Maintenance treatment with antipsychotic drugs for schizophrenia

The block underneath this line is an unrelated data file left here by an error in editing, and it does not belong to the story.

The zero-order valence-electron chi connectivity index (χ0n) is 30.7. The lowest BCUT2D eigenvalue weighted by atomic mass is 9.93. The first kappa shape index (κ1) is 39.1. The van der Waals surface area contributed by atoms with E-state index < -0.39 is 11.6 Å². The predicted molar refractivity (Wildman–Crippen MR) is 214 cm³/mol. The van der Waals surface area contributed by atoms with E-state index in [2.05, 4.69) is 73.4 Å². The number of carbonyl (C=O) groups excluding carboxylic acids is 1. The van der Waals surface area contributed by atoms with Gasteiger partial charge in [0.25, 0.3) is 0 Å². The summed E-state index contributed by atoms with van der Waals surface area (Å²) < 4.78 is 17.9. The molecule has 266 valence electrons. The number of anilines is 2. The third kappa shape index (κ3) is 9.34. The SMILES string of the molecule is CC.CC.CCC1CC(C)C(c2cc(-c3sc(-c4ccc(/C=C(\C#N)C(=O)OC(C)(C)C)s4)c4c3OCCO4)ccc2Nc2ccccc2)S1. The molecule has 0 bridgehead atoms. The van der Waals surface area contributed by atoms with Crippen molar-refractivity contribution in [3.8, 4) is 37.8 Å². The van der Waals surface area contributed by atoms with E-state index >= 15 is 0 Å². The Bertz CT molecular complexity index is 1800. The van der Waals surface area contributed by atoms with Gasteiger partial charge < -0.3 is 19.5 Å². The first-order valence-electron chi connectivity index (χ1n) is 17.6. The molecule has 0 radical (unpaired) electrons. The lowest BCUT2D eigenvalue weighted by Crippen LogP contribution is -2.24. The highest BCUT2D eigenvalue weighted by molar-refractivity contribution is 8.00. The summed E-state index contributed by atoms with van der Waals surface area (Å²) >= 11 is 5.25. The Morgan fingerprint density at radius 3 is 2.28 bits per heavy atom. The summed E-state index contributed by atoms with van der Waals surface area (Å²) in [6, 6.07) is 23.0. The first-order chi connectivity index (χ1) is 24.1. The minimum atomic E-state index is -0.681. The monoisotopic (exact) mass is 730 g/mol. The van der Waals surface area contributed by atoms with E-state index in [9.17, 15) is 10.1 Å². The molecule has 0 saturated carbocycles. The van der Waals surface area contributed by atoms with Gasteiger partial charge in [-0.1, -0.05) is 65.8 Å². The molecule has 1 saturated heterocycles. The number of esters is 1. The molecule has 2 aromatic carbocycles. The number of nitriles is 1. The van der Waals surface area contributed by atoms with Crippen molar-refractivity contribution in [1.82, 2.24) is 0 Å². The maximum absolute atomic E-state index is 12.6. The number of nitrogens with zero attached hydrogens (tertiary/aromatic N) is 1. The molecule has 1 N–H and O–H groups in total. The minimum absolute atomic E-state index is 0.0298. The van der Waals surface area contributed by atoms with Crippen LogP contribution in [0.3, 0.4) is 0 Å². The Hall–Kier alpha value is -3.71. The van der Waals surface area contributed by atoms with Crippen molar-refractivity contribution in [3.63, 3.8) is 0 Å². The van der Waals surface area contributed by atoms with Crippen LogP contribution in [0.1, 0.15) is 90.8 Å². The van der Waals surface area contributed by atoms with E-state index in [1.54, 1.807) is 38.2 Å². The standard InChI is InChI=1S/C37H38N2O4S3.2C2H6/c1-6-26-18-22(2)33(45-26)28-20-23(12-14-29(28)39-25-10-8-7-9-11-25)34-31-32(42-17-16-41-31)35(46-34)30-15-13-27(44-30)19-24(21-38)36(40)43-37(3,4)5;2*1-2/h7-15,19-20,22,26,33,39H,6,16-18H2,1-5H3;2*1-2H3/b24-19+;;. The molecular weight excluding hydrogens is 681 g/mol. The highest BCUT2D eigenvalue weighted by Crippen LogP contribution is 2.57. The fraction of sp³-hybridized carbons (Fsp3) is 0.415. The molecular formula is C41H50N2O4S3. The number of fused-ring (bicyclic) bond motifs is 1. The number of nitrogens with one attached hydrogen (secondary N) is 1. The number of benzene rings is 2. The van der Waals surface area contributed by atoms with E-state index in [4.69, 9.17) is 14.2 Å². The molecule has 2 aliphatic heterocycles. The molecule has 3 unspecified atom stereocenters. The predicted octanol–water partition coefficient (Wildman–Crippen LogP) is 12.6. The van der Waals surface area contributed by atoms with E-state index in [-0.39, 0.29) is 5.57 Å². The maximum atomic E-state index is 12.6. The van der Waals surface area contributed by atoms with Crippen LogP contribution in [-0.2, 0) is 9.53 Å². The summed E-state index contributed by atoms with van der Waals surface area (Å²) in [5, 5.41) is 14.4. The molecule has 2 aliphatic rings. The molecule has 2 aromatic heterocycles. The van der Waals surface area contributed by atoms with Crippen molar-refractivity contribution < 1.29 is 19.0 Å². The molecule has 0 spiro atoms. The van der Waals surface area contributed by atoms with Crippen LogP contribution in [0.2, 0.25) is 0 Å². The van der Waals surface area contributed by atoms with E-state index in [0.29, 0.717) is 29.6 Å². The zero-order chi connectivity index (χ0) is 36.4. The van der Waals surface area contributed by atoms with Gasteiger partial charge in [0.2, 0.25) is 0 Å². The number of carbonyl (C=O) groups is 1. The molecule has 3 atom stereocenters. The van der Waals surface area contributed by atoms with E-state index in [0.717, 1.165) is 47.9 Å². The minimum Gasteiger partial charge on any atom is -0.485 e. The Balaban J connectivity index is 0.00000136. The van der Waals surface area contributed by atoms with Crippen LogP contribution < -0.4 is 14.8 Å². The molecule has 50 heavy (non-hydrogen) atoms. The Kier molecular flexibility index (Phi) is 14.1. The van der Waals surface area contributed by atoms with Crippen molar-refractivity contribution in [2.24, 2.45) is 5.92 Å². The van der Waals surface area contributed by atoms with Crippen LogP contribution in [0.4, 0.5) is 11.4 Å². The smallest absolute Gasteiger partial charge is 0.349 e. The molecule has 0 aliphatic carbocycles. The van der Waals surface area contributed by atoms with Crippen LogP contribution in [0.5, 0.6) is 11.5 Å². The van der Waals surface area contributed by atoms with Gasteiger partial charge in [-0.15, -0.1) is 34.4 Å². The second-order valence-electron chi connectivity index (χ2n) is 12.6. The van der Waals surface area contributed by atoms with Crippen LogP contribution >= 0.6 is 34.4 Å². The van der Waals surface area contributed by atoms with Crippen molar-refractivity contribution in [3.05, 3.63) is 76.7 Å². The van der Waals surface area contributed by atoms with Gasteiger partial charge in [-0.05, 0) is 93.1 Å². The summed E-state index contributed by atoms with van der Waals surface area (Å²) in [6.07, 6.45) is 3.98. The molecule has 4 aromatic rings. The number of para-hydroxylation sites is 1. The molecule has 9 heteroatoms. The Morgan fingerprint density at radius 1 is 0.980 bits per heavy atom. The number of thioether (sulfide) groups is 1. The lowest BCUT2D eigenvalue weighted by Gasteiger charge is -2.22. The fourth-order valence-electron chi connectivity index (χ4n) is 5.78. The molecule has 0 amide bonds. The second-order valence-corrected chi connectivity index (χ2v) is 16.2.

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Background: The symptoms and signs of schizophrenia have been firmly linked to high levels of dopamine in specific areas of the brain (limbic system). Antipsychotic drugs block the transmission of dopamine in the brain and reduce the acute symptoms of the disorder. This review examined whether antipsychotic drugs are also effective for relapse prevention. Objectives: To review the effects of maintaining antipsychotic drugs for people with schizophrenia compared to withdrawing these agents. Search methods: We searched the Cochrane Schizophrenia Group’s Specialised Register (November 2008), with additional searches of MEDLINE, EMBASE and clinicaltrials.gov (June 2011). Selection criteria: We included all randomised trials comparingmaintenance treatmentwith antipsychotic drugs and placebo for peoplewith schizophrenia or schizophrenia-like psychoses. Data collection and analysis: We extracted data independently. For dichotomous data we calculated relative risks (RR) and their 95%confidence intervals (CI) on an intention-to-treat basis based on a random-effects model. For continuous data, we calculated mean differences (MD) or standardised mean differences (SMD) again based on a random-effects model. Main results: The review currently includes 65 randomised controlled trials (RCTs) and 6493 participants comparing antipsychotic medication with placebo. The trials were published from 1959 to 2011 and their size ranged between 14 and 420 participants. In many studies the methods of randomisation, allocation and blinding were poorly reported. Although this and other potential sources of bias limited the overall quality, the efficacy of antipsychotic drugs for maintenance treatment in schizophrenia was clear. Antipsychotic drugs were significantly more effective than placebo in preventing relapse at seven to 12 months (primary outcome; drug 27%, placebo 64%, 24 RCTs, n=2669, RR 0.40 CI 0.33 to 0.49, number needed to treat for an additional beneficial outcome (NNTB 3 CI 2 to 3). Hospitalisation was also reduced, however, the baseline risk was lower (drug 10%, placebo 26%, 16 RCTs, n=2090, RR 0.38 CI 0.27 to 0.55, NNT 5 CI 4 to 9). More participants in the placebo group than in the antipsychotic drug group left the studies early due to any reason (at 7-12 months: drug 38%, placebo 66%, 18 RCTs, n=2420, RR 0.55 CI 0.46 to 0.66, NNTB 4 CI 3 to 5) and due to inefficacy of treatment (at 7-12 months: drug 20%, placebo 50%, 18 RCTs, n=2420, RR 0.36 CI 0.28 to 0.45, NNTB 3 CI 2 to 4). Quality of life was better in drug-treated participants (3 RCTs, n=527, SMD -0.62 CI -1.15 to -0.09). Conversely, antipsychotic drugs as a group and irrespective of duration, were associated with more participants experiencing movement disorders (e.g. at least one movement disorder: drug 16%, placebo 9%, 22 RCTs, n=3411, RR 1.55 CI 1.25 to 1.93, NNTH 25 CI 13 to 100), sedation (drug 13%, placebo 9%, 10 RCTs, n=146, RR 1.50 CI 1.22 to 1.84, number needed to treat for an additional harmful outcome (NNTH) not significant) and weight gain (drug 10%, placebo 6%, 10 RCTs, n=321, RR 2.07 CI 1.31 to 3.25, NNTH 20 CI 14 to 33). The results of the primary outcome were robust in a number of subgroup, meta-regression and sensitivity analyses, the main exception being that the drug-placebo difference in longer trials was smaller than in shorter trials. Authors’ conclusions: The results clearly demonstrate the superiority of antipsychotic drugs compared to placebo in preventing relapse. This effect must be weighed against the side effects of antipsychotic drugs. Future studies should focus on outcomes of social participation and clarify the long-term morbidity and mortality associated with these drugs.